Weill may be right about the need to break up the banks, but bigger profits are not the reason.
FORTUNE -- Would JPMorgan and Chase really be more profitable if they parted ways?
Sandy Weill seems to think so. When the man who spent the 1990s building the behemoth Citigroup (C) went on CNBC to argue that the big banks should now be split up, Weill said it would not only be MOREStephen Gandel, senior editor - Jul 26, 2012 2:55 PM ET
A trio of studies indicates that Citigroup understated its borrowing costs more than others.
Update 7/20, 10:00 A.M.
FORTUNE -- Earlier this week, Citigroup CEO Vikram Pandit told analysts not to use Barclays' $450 million Libor settlement as a guidepost for what his firm might have to pay. And he could be right. Citigroup (C) might end up paying much more.
A number of studies have shown that when it comes to lying MOREStephen Gandel, senior editor - Jul 19, 2012 12:18 PM ET
Revenue in a number of Citi's I-banking businesses plunge 40% and the possibility of layoffs is growing.
UPDATE 7/18 10:30 AM
FORTUNE -- Wall Streeters are probably happy to have the second quarter behind them. The question is whether the third will be any better.
More evidence for just how bad the investment banking business is emerged from Citigroup (C). Overall, the bank's profits, which Citi reported Monday morning, were better than expected. MOREStephen Gandel, senior editor - Jul 16, 2012 1:33 PM ET
Former Citigroup CEO Sandy Weill, who pushed to repeal the Glass-Steagall Act, is among those blamed for the financial crisis. Today Weill says it's time to stop blaming and instead focus on the future.
FORTUNE – After a long career on Wall Street, Citigroup's former CEO and chairman Sandy Weill is trying to put the near collapse of the bank behind him. In recent years, Weill has been focusing most, if MORENin-Hai Tseng, Writer - May 7, 2012 11:37 AM ET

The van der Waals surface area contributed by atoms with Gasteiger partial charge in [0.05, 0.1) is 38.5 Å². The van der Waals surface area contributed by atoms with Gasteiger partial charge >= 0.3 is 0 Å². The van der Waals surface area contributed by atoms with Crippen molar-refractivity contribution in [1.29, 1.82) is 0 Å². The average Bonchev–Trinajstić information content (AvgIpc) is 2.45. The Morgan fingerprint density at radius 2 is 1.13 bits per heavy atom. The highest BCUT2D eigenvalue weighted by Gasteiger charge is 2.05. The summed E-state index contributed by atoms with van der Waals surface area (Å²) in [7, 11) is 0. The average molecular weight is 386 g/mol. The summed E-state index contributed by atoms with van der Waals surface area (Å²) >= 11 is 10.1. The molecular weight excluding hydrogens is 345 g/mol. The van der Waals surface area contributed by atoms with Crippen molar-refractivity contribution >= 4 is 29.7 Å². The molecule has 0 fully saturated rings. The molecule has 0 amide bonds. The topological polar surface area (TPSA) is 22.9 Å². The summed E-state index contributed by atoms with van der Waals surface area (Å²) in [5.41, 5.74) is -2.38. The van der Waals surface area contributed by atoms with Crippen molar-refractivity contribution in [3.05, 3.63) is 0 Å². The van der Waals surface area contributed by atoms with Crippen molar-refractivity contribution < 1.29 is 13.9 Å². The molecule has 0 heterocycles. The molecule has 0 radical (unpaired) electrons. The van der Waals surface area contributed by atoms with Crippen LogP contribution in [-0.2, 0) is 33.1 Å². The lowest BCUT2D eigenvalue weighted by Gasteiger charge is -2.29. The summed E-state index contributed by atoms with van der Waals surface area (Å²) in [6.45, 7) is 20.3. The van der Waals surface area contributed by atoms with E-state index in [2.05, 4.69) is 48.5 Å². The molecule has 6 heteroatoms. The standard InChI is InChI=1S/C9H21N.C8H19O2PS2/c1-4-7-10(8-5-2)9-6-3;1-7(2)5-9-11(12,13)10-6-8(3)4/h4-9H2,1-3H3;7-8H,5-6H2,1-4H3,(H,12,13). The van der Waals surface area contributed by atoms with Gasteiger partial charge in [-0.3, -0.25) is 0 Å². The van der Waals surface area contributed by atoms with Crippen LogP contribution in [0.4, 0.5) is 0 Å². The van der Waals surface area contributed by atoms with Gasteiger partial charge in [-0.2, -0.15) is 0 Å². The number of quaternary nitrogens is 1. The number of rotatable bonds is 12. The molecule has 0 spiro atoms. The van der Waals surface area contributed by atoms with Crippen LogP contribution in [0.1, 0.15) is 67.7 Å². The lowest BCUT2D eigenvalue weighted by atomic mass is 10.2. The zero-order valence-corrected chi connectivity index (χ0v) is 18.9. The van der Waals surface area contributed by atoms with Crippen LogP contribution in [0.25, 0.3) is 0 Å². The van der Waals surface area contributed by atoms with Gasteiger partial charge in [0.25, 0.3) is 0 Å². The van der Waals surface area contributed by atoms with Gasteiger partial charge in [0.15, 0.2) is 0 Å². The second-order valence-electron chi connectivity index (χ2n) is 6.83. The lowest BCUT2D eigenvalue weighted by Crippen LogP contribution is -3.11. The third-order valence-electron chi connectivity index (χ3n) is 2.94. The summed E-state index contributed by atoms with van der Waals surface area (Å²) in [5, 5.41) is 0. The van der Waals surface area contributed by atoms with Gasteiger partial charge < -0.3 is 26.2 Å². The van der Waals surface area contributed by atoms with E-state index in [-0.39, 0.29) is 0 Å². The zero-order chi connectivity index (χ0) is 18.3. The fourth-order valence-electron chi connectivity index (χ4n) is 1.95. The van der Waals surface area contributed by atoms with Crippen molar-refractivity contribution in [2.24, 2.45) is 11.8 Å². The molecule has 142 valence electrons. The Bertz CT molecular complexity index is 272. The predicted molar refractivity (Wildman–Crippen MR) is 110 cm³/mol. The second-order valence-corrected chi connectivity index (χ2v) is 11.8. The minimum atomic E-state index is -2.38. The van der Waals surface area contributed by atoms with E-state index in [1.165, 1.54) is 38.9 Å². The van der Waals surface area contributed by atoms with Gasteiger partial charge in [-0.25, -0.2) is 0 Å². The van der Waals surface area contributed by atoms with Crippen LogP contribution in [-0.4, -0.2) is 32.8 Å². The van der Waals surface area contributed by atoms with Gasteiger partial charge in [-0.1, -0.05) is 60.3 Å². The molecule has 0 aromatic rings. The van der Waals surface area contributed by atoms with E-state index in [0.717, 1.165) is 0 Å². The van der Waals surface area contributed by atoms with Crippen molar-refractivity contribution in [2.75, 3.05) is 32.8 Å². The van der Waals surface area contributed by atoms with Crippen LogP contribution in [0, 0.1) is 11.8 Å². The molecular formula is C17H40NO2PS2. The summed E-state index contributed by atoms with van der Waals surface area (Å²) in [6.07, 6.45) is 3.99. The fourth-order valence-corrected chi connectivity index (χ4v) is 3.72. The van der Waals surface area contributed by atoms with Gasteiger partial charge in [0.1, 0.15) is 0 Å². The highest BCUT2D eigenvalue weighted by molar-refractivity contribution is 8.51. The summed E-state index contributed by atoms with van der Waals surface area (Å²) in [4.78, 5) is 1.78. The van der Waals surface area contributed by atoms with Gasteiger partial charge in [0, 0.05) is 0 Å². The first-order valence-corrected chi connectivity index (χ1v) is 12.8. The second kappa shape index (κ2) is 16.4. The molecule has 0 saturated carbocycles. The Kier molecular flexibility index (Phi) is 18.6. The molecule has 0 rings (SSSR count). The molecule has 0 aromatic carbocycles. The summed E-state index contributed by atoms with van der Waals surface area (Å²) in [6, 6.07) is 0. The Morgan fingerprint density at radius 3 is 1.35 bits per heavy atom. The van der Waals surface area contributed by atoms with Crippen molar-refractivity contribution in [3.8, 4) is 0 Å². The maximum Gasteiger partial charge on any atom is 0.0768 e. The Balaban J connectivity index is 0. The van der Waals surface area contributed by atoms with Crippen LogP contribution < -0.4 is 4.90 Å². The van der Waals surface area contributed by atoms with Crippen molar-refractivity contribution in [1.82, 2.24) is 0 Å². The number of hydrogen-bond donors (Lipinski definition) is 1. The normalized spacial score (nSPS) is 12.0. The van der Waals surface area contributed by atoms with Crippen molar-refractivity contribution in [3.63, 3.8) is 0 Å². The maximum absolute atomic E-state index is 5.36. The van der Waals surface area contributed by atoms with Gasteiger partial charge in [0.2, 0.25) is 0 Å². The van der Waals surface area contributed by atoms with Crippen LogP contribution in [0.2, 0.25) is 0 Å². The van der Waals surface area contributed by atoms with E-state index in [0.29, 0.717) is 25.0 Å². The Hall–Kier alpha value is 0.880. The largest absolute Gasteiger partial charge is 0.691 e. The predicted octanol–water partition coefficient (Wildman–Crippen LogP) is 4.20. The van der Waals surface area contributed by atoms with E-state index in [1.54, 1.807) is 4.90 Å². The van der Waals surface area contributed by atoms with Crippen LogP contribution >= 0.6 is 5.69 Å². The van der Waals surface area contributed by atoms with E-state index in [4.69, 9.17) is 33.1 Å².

In a first, a major bank may be forced by shareholders to cut the pay of its CEO.
FORTUNE - It took a 14,999,999% pay increase to finally put the "say on pay" regulations in the Dodd-Frank bank reform to the test on Wall Street.
Shareholders at Citigroup (C) on Tuesday voted against giving CEO Vikram Pandit a $15 million raise for 2011. He had made $1 the year before. It's the MOREStephen Gandel, senior editor - Apr 17, 2012 3:13 PM ET
The financial condition improved at Citigroup, and expenses were flat, even as sales and profits fell.
FORTUNE - Citigroup (C) is healing, but it's still not growing.
Profit at the bank, the third major financial institution to reveal results for the first quarter, fell slightly from a year ago to $2.9 billion, but after a number of accounting adjustments were better than analysts had been expecting. Sales were down as well to MOREStephen Gandel, senior editor - Apr 16, 2012 8:34 AM ET
The Fed's test proved the banks could survive another downturn, as long as the next downturn looks like the last.
FORTUNE -- Nearly three years ago I wrote a story saying the Federal Reserve should make bank "stress tests" an annual event. Now that it seems they have, I am not sure how wise my advice was.
On Tuesday, the Fed said that the nation's largest banks would be able to weather MOREStephen Gandel, senior editor - Mar 14, 2012 10:53 AM ET
Fed says 15 of the nation's 19 largest financial firms are ready for the next recession. Citigroup and others could need more capital.
FORTUNE -- The Federal Reserve said a majority of the nation's largest banks would be able to weather another deep recession. Four banks, though, have more work to do.
In the stress test results it released on Tuesday afternoon, the Fed said that 15 of the nation's 19 largest MOREStephen Gandel, senior editor - Mar 13, 2012 4:57 PM ET
Wall Street's bad bonus year did not extend to Citigroup's c-suite.
FORTUNE -- Vikram Pandit is officially no longer Citi's $1 man. Whether he should be a $15 million one is the question.
Yesterday, the bank disclosed that it paid its CEO nearly $14.9 million in cash and options in 2011. That was up from a dollar the year before. Back in 2009, Pandit said he would take a salary of $1 until MOREStephen Gandel, senior editor - Mar 9, 2012 4:58 PM ET
Parsons is getting slaps on the back for his tenure at Citigroup, but his record at the bank is mixed at best.
FORTUNE -- On Friday, Citigroup (C) said that its chairman Richard Parsons is stepping down. The departure has mostly been greeted with a job well done response. The New York Times headline was "With Citigroup Stabilized, Parsons Decides to Retire." The Wall Street Journal said Parsons had strengthened CEO MOREStephen Gandel, senior editor - Mar 5, 2012 3:30 PM ET
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